It was the best of times,
It was the worst of times.
It was Hardywood craft beer,
It was a 40 of PBR.
Welcome to 2013, everybody! We survived a Mayan Apocalypse, a Fiscal Cliff, and another ad filled election season. Bully on us! With the changing of the calendar year comes a changing of the political guard. While Washington is still looking generally the same, here in RVA we are welcoming three new additions to our City Council. (Read the RVANews article, here. This is as deep into current politics as we’re going to get.)
I thought now might be a good time to take a look at City Hall: The Structure, which changes only slightly less than City Hall: The People. RVA has had three City Halls in its history, and perhaps no buildings in Richmond better personify Richmond’s struggle to stay modern while being steeped in its history.
When someone refers to City Hall they are usually referring to the building which currently houses the City of Richmond Government and its employees. Since we will be moving through time, this won’t always work. For clarity’s sake I will refer to the buildings as such: “New City Hall” is the building which currently (January 4, 2013) contains some 800 government employees. It was built in 1970 and is at 900 East Broad Street. “Old City Hall” was built in 1894 and is located at 1001 East Broad Street. “First City Hall” was built in 1816 and was eventually demolished. (More on that later.) First City Hall stood about where New City Hall now sits, bringing everything back in a circle of life kind of way.
Let’s talk New City Hall First.
Built in 1970 to replace the oft hated working conditions of Old City Hall, the original design for New City Hall was described as, “a straightforward, uniform structure,” in an article for Architectural Record by Sara Hart. Translation: that building was ugly.
When originally built, New City Hall was a Georgia marble-clad box with deeply recessed windows. Not only was it ugly, but it also became quickly structurally unsound. The thin marble veneer that just made the box look so lovely was cracking and pulling away from the rest of the building. Enter SMBW. (Scribner, Messer, Brady & Wade Architects and not fans of the Oxford comma.) They recommended the removal of a majority of the granite and instead opted for aluminum. The removed the edges of the box and created the structure that we see today. (One could call this “Newest City Hall”, but things are complicated enough as it is.) While I personally would still not call the structure attractive… it is still a vast improvement over the monstrosity of design from the folks who brought you The BeeJees and Saturday Night Fever.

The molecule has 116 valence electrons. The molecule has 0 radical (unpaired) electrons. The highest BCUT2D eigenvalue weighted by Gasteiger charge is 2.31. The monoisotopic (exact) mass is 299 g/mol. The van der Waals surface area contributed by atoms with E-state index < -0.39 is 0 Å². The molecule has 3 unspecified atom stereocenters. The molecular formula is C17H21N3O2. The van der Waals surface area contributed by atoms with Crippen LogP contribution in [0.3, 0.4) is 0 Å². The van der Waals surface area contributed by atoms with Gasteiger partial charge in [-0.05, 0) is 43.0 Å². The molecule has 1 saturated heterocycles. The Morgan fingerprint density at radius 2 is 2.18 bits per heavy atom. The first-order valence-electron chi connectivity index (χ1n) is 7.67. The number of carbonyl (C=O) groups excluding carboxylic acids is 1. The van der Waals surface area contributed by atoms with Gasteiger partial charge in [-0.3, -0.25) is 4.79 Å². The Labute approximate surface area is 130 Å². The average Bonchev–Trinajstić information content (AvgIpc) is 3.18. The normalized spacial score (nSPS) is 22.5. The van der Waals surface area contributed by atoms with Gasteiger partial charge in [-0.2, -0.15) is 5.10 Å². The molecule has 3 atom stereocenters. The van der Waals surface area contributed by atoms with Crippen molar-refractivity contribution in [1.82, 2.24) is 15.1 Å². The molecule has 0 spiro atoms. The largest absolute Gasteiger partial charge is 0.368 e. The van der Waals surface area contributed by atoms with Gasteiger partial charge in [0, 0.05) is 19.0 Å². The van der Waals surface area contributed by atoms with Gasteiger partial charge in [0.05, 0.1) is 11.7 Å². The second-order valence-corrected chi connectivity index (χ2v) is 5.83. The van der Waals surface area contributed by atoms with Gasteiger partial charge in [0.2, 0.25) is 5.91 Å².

Perhaps I am being a bit harsh. I mean, yeah… I think it’s pretty ugly (but not as ugly as before!)… but the view. As the fifth tallest building in the City of Richmond, New City Hall stands at 19 stories, or 315 feet. (96 meters, Britain. Cheerio!) On top of that (literally!), the top floor is home to a glass encased observatory that is open to the public during regular business hours. From the top of this not-quite-as-ugly-but-still-rather-ugly rectangle you can see Richmond spreading out in front of you. The James River, I-95 running into the distance… it’s all there. It gives a whole new perspective on the city.
As you may also have noticed, there is a rather ornate building that is clearly visible from the observation deck of New City Hall. That, my friends, would be Old City Hall. It stands there, a prime example of Gothic Revival. With a number of granite towers equal to the number of times the building has been slated for demolition. (That would be 2.) One even has a clock tower, which always gets me in the mood to perform weather experiments involving a bolt of lightning. (Great Scott!) Its ornate-itude stands in sharp contrast to the big box I’m currently standing on top of.
But I’m getting ahead of myself… tune in next week for The New Adventures of Old City Hall!